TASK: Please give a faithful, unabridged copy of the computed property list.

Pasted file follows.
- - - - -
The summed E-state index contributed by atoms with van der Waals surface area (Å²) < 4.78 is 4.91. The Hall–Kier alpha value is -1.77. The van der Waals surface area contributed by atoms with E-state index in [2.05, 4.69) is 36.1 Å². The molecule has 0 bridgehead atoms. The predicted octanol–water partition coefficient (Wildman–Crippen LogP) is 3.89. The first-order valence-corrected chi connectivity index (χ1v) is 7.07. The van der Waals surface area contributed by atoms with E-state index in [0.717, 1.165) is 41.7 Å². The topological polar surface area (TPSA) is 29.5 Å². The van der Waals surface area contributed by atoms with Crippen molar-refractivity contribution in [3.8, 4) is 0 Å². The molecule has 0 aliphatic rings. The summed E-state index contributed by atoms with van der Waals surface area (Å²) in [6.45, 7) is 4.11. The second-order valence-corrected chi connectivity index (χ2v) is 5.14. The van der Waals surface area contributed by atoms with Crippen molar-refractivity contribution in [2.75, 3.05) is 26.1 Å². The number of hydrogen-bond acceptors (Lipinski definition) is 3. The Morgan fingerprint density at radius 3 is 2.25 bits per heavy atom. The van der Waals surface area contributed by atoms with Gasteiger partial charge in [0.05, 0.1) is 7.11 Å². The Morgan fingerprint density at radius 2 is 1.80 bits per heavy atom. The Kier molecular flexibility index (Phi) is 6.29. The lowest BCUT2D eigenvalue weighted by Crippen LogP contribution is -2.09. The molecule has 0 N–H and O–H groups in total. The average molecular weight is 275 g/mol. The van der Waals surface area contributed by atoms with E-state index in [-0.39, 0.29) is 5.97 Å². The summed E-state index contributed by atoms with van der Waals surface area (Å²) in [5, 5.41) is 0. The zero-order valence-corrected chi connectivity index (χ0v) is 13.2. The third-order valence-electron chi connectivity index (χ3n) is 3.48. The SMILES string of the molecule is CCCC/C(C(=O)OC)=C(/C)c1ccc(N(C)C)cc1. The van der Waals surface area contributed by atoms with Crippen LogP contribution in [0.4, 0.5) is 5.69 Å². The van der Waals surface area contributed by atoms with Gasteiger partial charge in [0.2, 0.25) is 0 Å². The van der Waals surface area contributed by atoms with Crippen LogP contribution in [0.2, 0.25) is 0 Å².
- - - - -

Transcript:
The summed E-state index contributed by atoms with van der Waals surface area (Å²) < 4.78 is 4.91. The Hall–Kier alpha value is -1.77. The van der Waals surface area contributed by atoms with E-state index in [2.05, 4.69) is 36.1 Å². The molecule has 0 bridgehead atoms. The predicted octanol–water partition coefficient (Wildman–Crippen LogP) is 3.89. The first-order valence-corrected chi connectivity index (χ1v) is 7.07. The van der Waals surface area contributed by atoms with E-state index in [0.717, 1.165) is 41.7 Å². The topological polar surface area (TPSA) is 29.5 Å². The van der Waals surface area contributed by atoms with Crippen molar-refractivity contribution in [3.8, 4) is 0 Å². The molecule has 0 aliphatic rings. The summed E-state index contributed by atoms with van der Waals surface area (Å²) in [6.45, 7) is 4.11. The second-order valence-corrected chi connectivity index (χ2v) is 5.14. The van der Waals surface area contributed by atoms with Crippen molar-refractivity contribution in [2.75, 3.05) is 26.1 Å². The number of hydrogen-bond acceptors (Lipinski definition) is 3. The Morgan fingerprint density at radius 3 is 2.25 bits per heavy atom. The van der Waals surface area contributed by atoms with Gasteiger partial charge in [0.05, 0.1) is 7.11 Å². The Morgan fingerprint density at radius 2 is 1.80 bits per heavy atom. The Kier molecular flexibility index (Phi) is 6.29. The lowest BCUT2D eigenvalue weighted by Crippen LogP contribution is -2.09. The molecule has 0 N–H and O–H groups in total. The average molecular weight is 275 g/mol. The van der Waals surface area contributed by atoms with E-state index in [-0.39, 0.29) is 5.97 Å². The summed E-state index contributed by atoms with van der Waals surface area (Å²) in [5, 5.41) is 0. The zero-order valence-corrected chi connectivity index (χ0v) is 13.2. The third-order valence-electron chi connectivity index (χ3n) is 3.48. The SMILES string of the molecule is CCCC/C(C(=O)OC)=C(/C)c1ccc(N(C)C)cc1. The van der Waals surface area contributed by atoms with Crippen LogP contribution in [0.4, 0.5) is 5.69 Å². The van der Waals surface area contributed by atoms with Gasteiger partial charge in [0.2, 0.25) is 0 Å². The van der Waals surface area contributed by atoms with Crippen LogP contribution in [0.2, 0.25) is 0 Å².